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Current Page: Church & Ministries | Wednesday, October 10, 2018
John Piper Identifies 'One Kind of Sin' Believers Must Instantly Repent Of

John Piper Identifies 'One Kind of Sin' Believers Must Instantly Repent Of

John Piper | (Photo: T4G/Sarah Danaher)

Reformed theologian John Piper has said that the "one kind of sin" believers must "take care of right away" is the sin that hurts others.

Responding to a question about how to make time to confess sin amid the busyness of life, Piper, the founder of DesiringGod.org and former lead pastor of Bethlehem Baptist Church in St. Paul, Minnesota, explained that Christians should immediately interrupt their busy schedules to repent of sins that hurt other people.

"If we discern that the words we have spoken or what we've done has wounded somebody or caused them to sin, I think Jesus' teaching in Matthew 5:23–24 about leaving our gift at the altar and hastening toward reconciliation really does apply in principle here," he said. "If they're hurt, then let's just stop what we're doing, apologize, and seek to make it right."

The pastor contended that repentance doesn't need to be long-winded; God would "gladly receive from us a two- or three-second whispered, 'Oh Lord, I'm so sorry. Please help me. Please forgive me.'"

"We must remember that there is no merit assigned in the Bible to any particular length of confession or repentance or remorse for sin," he offered. "In fact, when Jesus teaches the Lord's prayer and how to apologize to God for sin, it's pretty brief: 'Forgive us our debts as we forgive our debtors' (Matthew 6:12). Pray like that."

"Watch out for getting into a mindset of negotiation with God in which length of time in repentance and remorse secures your acceptance," he cautioned. "It's the other way around. It's the acceptance through Christ that leads us to repentance, not vice versa."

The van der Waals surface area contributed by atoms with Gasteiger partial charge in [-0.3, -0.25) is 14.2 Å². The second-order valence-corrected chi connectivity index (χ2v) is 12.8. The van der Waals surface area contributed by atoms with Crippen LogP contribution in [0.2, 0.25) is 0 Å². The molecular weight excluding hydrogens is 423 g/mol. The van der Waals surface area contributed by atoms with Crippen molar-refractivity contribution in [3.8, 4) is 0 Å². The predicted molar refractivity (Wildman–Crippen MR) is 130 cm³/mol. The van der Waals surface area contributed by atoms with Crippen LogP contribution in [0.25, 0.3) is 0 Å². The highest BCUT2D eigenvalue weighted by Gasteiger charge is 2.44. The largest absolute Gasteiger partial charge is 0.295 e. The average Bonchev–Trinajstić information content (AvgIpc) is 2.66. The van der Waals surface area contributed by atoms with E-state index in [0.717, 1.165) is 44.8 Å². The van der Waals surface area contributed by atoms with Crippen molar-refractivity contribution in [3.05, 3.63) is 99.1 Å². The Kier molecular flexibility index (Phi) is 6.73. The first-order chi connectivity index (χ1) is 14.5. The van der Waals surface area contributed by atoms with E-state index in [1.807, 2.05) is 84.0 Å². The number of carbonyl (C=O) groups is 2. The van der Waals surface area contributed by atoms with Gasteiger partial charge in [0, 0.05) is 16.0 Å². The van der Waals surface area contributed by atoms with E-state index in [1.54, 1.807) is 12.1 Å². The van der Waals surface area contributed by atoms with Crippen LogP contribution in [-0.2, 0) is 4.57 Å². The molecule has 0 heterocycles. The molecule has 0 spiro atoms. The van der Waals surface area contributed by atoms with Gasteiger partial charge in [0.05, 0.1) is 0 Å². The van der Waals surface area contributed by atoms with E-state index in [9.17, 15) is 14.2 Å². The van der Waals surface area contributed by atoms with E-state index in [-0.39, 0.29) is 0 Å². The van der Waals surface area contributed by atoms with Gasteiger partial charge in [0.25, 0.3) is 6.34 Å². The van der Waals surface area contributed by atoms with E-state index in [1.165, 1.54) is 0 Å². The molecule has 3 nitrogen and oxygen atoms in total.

Still, Piper emphasized the need for "extended time with God," "not because lengthy repentance is more acceptable than brief repentance, but because we need time to dig into our souls with Scripture in order to discern — dig down and discern — where did that attitude come from? Why does that keep popping up in my life?"

Acknowledging that it can be difficult to make time for repentance amid the busyness of life, the pastor advised readers to "pause if necessary to make right with others, any hurt you do them, and look forward to the extended times that God is eager to have with you as much as you are to have with Him."

"These are time when you can go deeper," he explained. "He knows your heart in the moment, and He's in no hurry to get to those other times. He is with you all the way.

Previously, Piper explained that to truly repent, it's helpful to specifically name your sins when praying.

"The sins are specific," he said. "They've come out of hiding. I look them in the eye. I'm not whining about feeling crummy. I'm apologizing to Christ for not doing specific things that he commanded.

"I'm broken, and I'm angry at my sin," he said. "In this conflict, I hear the promise, 'If we confess our sins, he is faithful and just to forgive us our sins and to cleanse us from all unrighteousness' (1 John 1:9). Peace rises. Now, prayer feels possible and right and powerful again."

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